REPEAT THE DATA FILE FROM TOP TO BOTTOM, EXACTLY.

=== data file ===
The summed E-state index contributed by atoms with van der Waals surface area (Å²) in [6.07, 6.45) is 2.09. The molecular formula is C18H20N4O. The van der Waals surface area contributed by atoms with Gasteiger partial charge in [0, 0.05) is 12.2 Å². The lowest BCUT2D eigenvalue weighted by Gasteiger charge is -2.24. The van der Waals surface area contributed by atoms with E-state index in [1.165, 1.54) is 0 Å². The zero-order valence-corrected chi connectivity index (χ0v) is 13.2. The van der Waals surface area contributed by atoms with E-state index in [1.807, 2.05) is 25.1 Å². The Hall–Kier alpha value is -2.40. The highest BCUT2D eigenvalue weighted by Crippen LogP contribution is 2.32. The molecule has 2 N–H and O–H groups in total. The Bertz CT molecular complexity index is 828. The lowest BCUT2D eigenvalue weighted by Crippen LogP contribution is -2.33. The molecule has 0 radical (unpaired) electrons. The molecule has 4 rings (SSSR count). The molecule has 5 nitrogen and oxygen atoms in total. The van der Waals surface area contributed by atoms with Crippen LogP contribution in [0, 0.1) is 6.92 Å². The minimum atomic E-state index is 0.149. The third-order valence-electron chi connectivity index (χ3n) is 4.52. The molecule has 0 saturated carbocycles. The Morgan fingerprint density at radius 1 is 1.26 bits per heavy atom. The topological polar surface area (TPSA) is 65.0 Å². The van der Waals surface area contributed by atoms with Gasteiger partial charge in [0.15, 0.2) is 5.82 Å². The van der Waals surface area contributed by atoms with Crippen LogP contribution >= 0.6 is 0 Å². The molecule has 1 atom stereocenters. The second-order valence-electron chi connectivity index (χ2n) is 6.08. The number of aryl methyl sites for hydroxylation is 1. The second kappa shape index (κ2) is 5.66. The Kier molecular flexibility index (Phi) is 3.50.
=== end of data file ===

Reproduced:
The summed E-state index contributed by atoms with van der Waals surface area (Å²) in [6.07, 6.45) is 2.09. The molecular formula is C18H20N4O. The van der Waals surface area contributed by atoms with Gasteiger partial charge in [0, 0.05) is 12.2 Å². The lowest BCUT2D eigenvalue weighted by Gasteiger charge is -2.24. The van der Waals surface area contributed by atoms with E-state index in [1.165, 1.54) is 0 Å². The zero-order valence-corrected chi connectivity index (χ0v) is 13.2. The van der Waals surface area contributed by atoms with E-state index in [1.807, 2.05) is 25.1 Å². The Hall–Kier alpha value is -2.40. The highest BCUT2D eigenvalue weighted by Crippen LogP contribution is 2.32. The molecule has 2 N–H and O–H groups in total. The Bertz CT molecular complexity index is 828. The lowest BCUT2D eigenvalue weighted by Crippen LogP contribution is -2.33. The molecule has 0 radical (unpaired) electrons. The molecule has 4 rings (SSSR count). The molecule has 5 nitrogen and oxygen atoms in total. The van der Waals surface area contributed by atoms with Crippen LogP contribution in [0, 0.1) is 6.92 Å². The minimum atomic E-state index is 0.149. The third-order valence-electron chi connectivity index (χ3n) is 4.52. The molecule has 0 saturated carbocycles. The Morgan fingerprint density at radius 1 is 1.26 bits per heavy atom. The topological polar surface area (TPSA) is 65.0 Å². The van der Waals surface area contributed by atoms with Gasteiger partial charge in [0.15, 0.2) is 5.82 Å². The van der Waals surface area contributed by atoms with Crippen LogP contribution >= 0.6 is 0 Å². The molecule has 1 atom stereocenters. The second-order valence-electron chi connectivity index (χ2n) is 6.08. The number of aryl methyl sites for hydroxylation is 1. The second kappa shape index (κ2) is 5.66. The Kier molecular flexibility index (Phi) is 3.50.